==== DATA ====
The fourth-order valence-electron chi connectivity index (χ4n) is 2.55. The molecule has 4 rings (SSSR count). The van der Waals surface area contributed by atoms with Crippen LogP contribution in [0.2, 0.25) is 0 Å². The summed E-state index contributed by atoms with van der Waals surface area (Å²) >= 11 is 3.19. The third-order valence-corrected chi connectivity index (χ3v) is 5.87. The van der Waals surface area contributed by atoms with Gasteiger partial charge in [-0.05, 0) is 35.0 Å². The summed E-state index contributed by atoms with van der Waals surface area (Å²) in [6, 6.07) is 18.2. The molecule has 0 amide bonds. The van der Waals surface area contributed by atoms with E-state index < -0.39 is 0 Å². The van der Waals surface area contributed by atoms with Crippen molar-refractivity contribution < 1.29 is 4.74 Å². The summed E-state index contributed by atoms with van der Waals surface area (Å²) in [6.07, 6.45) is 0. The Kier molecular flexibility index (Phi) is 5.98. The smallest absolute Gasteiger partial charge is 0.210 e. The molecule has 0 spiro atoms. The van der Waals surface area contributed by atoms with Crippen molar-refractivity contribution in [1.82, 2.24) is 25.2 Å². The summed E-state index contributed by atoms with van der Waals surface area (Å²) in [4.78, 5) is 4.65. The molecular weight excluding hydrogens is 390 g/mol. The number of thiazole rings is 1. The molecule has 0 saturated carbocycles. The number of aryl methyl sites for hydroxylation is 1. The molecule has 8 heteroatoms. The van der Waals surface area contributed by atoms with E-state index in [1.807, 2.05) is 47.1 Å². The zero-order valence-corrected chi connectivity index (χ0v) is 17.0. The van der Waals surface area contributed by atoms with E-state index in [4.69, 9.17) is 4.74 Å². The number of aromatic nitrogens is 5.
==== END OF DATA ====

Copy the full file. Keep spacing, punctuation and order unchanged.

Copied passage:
The fourth-order valence-electron chi connectivity index (χ4n) is 2.55. The molecule has 4 rings (SSSR count). The van der Waals surface area contributed by atoms with Crippen LogP contribution in [0.2, 0.25) is 0 Å². The summed E-state index contributed by atoms with van der Waals surface area (Å²) >= 11 is 3.19. The third-order valence-corrected chi connectivity index (χ3v) is 5.87. The van der Waals surface area contributed by atoms with Gasteiger partial charge in [-0.05, 0) is 35.0 Å². The summed E-state index contributed by atoms with van der Waals surface area (Å²) in [6, 6.07) is 18.2. The molecule has 0 amide bonds. The van der Waals surface area contributed by atoms with E-state index < -0.39 is 0 Å². The van der Waals surface area contributed by atoms with Crippen molar-refractivity contribution < 1.29 is 4.74 Å². The summed E-state index contributed by atoms with van der Waals surface area (Å²) in [6.07, 6.45) is 0. The Kier molecular flexibility index (Phi) is 5.98. The smallest absolute Gasteiger partial charge is 0.210 e. The molecule has 0 spiro atoms. The van der Waals surface area contributed by atoms with Crippen molar-refractivity contribution in [1.82, 2.24) is 25.2 Å². The summed E-state index contributed by atoms with van der Waals surface area (Å²) in [4.78, 5) is 4.65. The molecular weight excluding hydrogens is 390 g/mol. The number of thiazole rings is 1. The molecule has 0 saturated carbocycles. The number of aryl methyl sites for hydroxylation is 1. The molecule has 8 heteroatoms. The van der Waals surface area contributed by atoms with E-state index in [1.807, 2.05) is 47.1 Å². The zero-order valence-corrected chi connectivity index (χ0v) is 17.0. The van der Waals surface area contributed by atoms with E-state index in [4.69, 9.17) is 4.74 Å². The number of aromatic nitrogens is 5.